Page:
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Proposed changes to Time Aportionment Relief

HMRC is proposing to overhaul the special tax rules (currently only available to offshore bonds) which provide UK income tax relief on policy gains for UK resident policyholders, where they have been non-UK resident during the period of ownership.

HMRC is proposing to overhaul the special tax rules (currently only available to offshore bonds) which provide UK income tax relief on policy gains for UK resident policyholders, where they have been non-UK resident during the period of ownership.


Here’s a broad example of the current rules:

A client is non-UK resident when they invest £100,000 into an Isle of Man Offshore Bond. They move to the UK ten years later and finally surrender the policy in year 15, with a value of £210,000.



The tax charge is:


(Policy Gain) X (Period of UK Residence)

Total Time Policy in force


In this example, the amount chargeable to tax is reduced by 66%, from £110,000 to £37,400, by taking advantage of the relief.


The proposed changes are as follows:


Extend the relief to policies issued by UK insurers

The relief can currently only be used in respect of gains from policies issued by non UK insurers. HMRC feel that this isn’t fair and it’s therefore proposed to extend the rules for time apportioned reductions so that they also apply to policies issued by UK insurers.


Appropriate reductions

Currently, the relief is based on the residence history of the policyholder (the legal owner), rather than the beneficial owner of rights under the policy, who may be a different person. To ensure that the relief more accurately reflects the residence history of the persons who are generally liable to tax on the gains, it’s proposed that the reduction should only reflect the residence history of an individual who is the beneficial owner of rights under a policy.


For policies where the beneficial ownership of rights is held by more than one individual, it is also proposed that the rules be clarified to confirm that the calculation is based on each individual’s residence history applied to their share of the gain from the policy.


In addition to this, the current rules can create anomalous results where a policy has been assigned from one person to another, as the periods of non-residence taken into account may be greater than a person’s period of ownership of that policy. It is therefore proposed that the relief should only reflect an individual’s residence history during their period of ownership of a policy.


Lastly, the current rules calculate the amount of the reduction by applying the ‘nonresident’ fraction to the gain. Although this is a straightforward calculation, it takes no account of when premiums are paid into a policy and, in effect, treats top-up premiums as paid when the policy was first issued, even if they were paid after the policyholder became UK resident.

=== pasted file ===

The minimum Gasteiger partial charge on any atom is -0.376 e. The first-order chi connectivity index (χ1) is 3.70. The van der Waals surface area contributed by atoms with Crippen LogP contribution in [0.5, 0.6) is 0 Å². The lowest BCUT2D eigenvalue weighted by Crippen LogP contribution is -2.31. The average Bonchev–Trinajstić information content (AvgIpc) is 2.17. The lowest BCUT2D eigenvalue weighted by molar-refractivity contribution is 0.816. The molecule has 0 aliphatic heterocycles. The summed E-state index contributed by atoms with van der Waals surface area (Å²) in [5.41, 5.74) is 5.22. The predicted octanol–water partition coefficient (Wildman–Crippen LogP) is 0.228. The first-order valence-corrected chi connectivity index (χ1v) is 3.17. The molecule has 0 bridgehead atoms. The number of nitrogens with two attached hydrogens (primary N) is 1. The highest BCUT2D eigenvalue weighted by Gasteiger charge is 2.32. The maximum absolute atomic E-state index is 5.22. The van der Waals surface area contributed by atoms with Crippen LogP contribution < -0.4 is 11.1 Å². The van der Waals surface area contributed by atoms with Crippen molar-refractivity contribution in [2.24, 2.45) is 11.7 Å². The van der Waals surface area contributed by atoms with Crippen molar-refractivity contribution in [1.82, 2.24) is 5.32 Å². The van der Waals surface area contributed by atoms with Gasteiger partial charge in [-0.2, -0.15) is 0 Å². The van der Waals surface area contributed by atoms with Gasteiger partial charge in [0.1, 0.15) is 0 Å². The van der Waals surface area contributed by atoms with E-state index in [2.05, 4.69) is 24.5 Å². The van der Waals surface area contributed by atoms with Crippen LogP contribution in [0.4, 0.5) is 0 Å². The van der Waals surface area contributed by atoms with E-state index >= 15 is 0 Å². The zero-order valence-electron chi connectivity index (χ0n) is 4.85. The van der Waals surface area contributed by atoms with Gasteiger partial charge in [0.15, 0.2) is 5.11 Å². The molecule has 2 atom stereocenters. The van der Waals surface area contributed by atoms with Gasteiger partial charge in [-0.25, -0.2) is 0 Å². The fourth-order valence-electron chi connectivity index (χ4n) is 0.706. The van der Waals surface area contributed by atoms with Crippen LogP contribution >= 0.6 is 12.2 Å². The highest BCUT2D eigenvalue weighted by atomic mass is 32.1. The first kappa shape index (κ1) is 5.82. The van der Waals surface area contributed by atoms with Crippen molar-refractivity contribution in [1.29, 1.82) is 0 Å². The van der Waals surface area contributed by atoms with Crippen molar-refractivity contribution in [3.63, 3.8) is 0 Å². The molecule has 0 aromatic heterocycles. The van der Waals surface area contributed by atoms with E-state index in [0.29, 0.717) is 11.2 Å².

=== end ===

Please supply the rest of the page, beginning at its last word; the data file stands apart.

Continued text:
The effect of this approach is to give relief on an amount that may be greater than the proportion of the gains that accrued during the period of non-residence, and HMRC see this as a tax advantage.


Finance Act 2012

The above legislation includes provisions to restrict the deduction for gains arising earlier in the life of a policy where they were not subject to UK Income Tax. Given the possibility that the earlier gains may have been subject to foreign tax, consideration will be given to whether the rules for time apportioned reductions should be extended to reflect the residence history of a previous owner of rights under a life policy, or whether existing double tax relief provisions will be effective.


A more straightforward approach may be to retain the current position and to rely on the existing scope for a subsequent owner to claim double tax relief, or unilateral credit relief where they are taxed in the UK, on an amount that has also been taxed on a previous owner by a non-UK fiscal authority.


Insurer reporting

Given the wider number of situations in which gains included on chargeable event certificates will differ to the amount of gains liable to tax, it’s proposed that insurers will be required to include a new notice on certificates sent to policyholders. This notice will advise policyholders that, for self assessment purposes, the gain shown on the certificate may need to be adjusted in certain unusual situations. The additional guidance being proposed by HMRC is, in my opinion, a necessity otherwise both Advisers and Product Providers are going to receive complaints.


In addition to the above, proposed statutory definition of residence for individuals contains an anti-avoidance rule that will impact on chargeable event gains arising during temporary periods of residence outside the UK. It’s intended that this rule will be included in Finance Bill 2013.


HMRC is currently seeking views on whether the time apportioned reductions will operate effectively in conjunction with the new antiavoidance rule.